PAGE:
Operation Flashpoint: Dragon Rising has two multiplayer modes: Annihilation, and Infiltration...both are fun in their own respect. The former is an all-out deathmatch. The latter pits three Americans against five Chinese and their subsequent AI squads, the objective for the Americans being to regroup inside a designated Chinese compound while the Chinese camp out. Both modes split up to eight players into two teams and throw in AI soldiers to bring the count to 16 on each side. Unfortunately, a match cannot start without at least one human player on each side, so strictly comp-stomping is ruled out. Players can choose to lead one of the four squads, or join one that has a human leader already; it is completely possible to have all four players on one squad and let the AI take care of the rest, or for all players to each lead a squad. Teamwork is varied and has tons of potential.
Where the versus modes fall, however, is in the lack of maps and modes. Two maps each for two modes can get old fast, despite the large size of the maps (four square kilometers, I believe). The co-op campaign is where it's at, and Codemasters knows this as well as we do: the default filter on the online server search is the "Cooperative" mode. You can choose an open room from the server list, or choose Quickmatch. Drop-in support would greatly benefit this game, but players can leave a mission without ending it, so long as they are not the host; that counts for something. All players keep their progress, and can join a game in any mission, whether they've made it that far solo or not. One subtle co-op addition to gameplay include being able to collectively turn over a toppled vehicle...this is one of a few surprises in store, and the more you play, the more you'll find better ways to meet all of the primary and secondary objectives.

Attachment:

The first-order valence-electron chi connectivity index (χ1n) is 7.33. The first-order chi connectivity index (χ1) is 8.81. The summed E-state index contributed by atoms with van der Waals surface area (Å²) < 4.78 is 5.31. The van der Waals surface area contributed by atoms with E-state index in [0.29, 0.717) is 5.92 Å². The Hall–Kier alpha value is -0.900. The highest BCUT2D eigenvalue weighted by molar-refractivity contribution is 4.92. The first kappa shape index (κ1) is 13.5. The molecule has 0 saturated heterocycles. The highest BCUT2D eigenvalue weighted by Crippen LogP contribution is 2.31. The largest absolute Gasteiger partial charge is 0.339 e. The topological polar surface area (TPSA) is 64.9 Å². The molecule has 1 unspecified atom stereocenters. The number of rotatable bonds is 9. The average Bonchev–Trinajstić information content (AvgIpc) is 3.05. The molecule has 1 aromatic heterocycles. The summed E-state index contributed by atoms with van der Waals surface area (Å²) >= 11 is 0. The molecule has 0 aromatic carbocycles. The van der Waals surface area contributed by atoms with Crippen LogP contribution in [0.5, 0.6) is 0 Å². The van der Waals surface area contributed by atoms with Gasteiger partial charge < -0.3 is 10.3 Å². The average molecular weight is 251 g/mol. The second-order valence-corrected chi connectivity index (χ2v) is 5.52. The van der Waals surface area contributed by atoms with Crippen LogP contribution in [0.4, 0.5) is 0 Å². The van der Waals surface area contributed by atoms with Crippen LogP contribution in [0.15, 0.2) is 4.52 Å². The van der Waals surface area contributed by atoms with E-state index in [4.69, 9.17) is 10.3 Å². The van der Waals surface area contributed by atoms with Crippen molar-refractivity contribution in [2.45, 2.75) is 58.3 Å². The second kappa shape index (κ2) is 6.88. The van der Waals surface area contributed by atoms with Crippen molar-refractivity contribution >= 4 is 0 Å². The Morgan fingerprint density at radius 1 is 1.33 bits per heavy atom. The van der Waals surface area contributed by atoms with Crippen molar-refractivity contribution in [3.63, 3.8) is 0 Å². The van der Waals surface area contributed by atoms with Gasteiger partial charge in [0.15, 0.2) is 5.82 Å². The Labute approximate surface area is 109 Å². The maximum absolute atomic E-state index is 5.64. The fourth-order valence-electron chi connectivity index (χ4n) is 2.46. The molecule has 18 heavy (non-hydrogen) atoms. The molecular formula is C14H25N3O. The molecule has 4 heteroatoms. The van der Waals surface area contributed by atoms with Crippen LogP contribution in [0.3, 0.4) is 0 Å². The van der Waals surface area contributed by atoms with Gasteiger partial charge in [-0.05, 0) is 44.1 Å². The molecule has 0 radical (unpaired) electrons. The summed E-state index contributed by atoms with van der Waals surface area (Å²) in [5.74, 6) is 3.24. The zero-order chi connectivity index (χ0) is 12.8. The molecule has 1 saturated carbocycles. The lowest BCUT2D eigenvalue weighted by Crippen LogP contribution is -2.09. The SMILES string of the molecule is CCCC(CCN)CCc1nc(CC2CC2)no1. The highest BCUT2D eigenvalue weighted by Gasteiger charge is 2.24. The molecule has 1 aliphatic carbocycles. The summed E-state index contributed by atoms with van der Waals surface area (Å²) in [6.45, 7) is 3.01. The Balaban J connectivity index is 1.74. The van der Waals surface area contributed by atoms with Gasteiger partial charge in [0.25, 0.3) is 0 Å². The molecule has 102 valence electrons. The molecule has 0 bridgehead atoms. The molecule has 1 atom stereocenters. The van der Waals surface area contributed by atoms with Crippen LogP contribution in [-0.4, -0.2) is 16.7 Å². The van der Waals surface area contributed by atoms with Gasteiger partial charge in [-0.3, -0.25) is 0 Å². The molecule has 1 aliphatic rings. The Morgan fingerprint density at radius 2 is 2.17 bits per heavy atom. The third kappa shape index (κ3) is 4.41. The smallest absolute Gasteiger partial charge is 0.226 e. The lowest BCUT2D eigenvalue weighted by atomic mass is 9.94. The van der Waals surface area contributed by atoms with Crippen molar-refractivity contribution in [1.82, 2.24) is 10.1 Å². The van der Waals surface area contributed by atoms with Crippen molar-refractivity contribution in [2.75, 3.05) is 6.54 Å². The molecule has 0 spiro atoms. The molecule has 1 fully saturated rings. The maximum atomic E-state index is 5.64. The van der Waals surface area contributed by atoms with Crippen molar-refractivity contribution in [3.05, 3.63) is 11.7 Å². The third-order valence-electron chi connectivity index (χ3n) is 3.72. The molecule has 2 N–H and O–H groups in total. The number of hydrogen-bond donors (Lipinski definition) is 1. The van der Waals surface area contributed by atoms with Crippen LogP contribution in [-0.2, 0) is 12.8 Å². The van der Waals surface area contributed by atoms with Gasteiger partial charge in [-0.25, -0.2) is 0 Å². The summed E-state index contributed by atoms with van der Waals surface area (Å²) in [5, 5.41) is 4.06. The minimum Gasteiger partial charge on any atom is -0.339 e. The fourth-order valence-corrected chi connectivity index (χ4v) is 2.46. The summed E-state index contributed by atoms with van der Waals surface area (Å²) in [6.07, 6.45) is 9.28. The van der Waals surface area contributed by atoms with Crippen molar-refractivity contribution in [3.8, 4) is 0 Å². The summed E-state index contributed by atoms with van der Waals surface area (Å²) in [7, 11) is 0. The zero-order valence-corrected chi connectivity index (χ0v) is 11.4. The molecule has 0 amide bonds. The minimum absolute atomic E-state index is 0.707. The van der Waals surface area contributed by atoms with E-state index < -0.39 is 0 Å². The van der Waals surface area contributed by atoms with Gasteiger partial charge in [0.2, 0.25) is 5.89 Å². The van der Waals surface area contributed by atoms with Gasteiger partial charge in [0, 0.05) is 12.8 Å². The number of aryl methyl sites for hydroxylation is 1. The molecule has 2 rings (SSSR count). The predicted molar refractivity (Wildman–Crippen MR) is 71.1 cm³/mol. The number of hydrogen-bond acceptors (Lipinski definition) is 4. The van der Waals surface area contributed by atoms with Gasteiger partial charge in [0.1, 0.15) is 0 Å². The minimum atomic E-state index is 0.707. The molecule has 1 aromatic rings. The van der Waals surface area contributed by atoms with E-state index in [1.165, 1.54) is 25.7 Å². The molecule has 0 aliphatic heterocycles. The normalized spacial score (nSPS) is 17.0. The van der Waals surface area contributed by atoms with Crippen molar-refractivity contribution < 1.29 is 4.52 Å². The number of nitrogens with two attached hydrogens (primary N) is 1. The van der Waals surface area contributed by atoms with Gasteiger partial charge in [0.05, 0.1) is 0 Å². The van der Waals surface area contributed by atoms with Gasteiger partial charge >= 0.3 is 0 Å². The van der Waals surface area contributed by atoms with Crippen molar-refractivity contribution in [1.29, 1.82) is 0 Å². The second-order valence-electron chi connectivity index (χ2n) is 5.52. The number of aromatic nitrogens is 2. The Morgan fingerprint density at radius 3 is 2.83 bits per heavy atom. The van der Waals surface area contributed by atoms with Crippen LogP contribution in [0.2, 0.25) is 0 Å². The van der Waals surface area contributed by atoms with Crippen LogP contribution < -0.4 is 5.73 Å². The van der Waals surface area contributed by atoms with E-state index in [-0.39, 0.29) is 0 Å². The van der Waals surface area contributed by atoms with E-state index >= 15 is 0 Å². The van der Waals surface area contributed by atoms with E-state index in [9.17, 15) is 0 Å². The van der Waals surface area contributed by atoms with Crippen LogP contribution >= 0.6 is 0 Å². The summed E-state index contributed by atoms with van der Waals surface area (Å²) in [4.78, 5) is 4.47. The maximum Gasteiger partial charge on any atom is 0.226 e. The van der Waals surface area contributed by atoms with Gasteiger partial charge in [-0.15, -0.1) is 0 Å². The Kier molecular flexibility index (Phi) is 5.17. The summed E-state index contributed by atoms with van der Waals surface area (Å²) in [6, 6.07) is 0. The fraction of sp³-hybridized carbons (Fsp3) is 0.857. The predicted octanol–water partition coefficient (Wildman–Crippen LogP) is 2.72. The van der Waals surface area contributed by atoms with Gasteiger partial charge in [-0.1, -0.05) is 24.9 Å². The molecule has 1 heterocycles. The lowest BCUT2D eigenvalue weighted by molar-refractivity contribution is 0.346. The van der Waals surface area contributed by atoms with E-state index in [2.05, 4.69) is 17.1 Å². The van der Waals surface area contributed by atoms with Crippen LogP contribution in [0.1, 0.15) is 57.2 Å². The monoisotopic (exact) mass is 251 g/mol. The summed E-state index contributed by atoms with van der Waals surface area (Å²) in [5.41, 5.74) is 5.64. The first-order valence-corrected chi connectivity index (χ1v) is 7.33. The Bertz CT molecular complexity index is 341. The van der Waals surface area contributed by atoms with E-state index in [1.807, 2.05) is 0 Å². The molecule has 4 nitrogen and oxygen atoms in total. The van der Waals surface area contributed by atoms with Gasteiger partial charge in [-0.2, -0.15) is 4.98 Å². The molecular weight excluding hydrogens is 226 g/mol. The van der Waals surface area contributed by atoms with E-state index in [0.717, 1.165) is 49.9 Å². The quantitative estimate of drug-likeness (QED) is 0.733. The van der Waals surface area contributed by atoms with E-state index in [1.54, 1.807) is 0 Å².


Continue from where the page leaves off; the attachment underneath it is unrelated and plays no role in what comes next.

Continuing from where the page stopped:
I've spent a good deal of time scrutinizing this game, I can see that. Truth be told, it invites scrutiny by flaunting its pedigree. In the end, though, I've enjoyed myself immensely and will continue to play with friends. I recommend playing Dragon Rising, closely behind an even higher recommendation to try it before you buy it, as the game appeals to a select group of gamers.
The buzz hitting the 'net this week is that updates are coming down the tubes for all versions, which should address some of the glitches. According to Codemasters, we can also expect more maps and weapons for the game within the next few weeks. The game as it is, however, can hold its own as a unique and fun experience, if a little too brutal for some. Co-op makes all the difference -- as it should -- making Operation Flashpoint: Dragon Rising a recommendable game with some flaws that can be largely ignored by sticking to the campaign and its backstory.
The Co-Op Experience: Up to four players team up in this highly realistic, tactical shooter. You can start off on any of the unlocked missions from the beginning of the mission.BackgroundSequel to Operation Flashpoint: Cold War Crisis. Experience the intensity, diversity and claustrophobia of realistic modern warfare from the unique perspective of Infantry Marine, Helicopter Pilot, Special Forces and Tank Commander engaged against the full force of the Chinese military on a scale never previously experienced in video games. Operation Flashpoint 2: Dragon Rising takes players into the most realistic war game experience they'll have ever encountered. It provides an unparalleled scope of different military disciplines, vehicles and equipment for players to utilize, and simulates an immense conflict between two advanced military forces. The player's journey is tied into a believable and dramatic storyline set in a vast and incredibly detailed environment.
Co-Optimus game reviews focus on the cooperative experience of a game, our final score graphic represents this experience along with an average score for the game overall. For an explanation of our scores please check our Review Score Explanation Guide.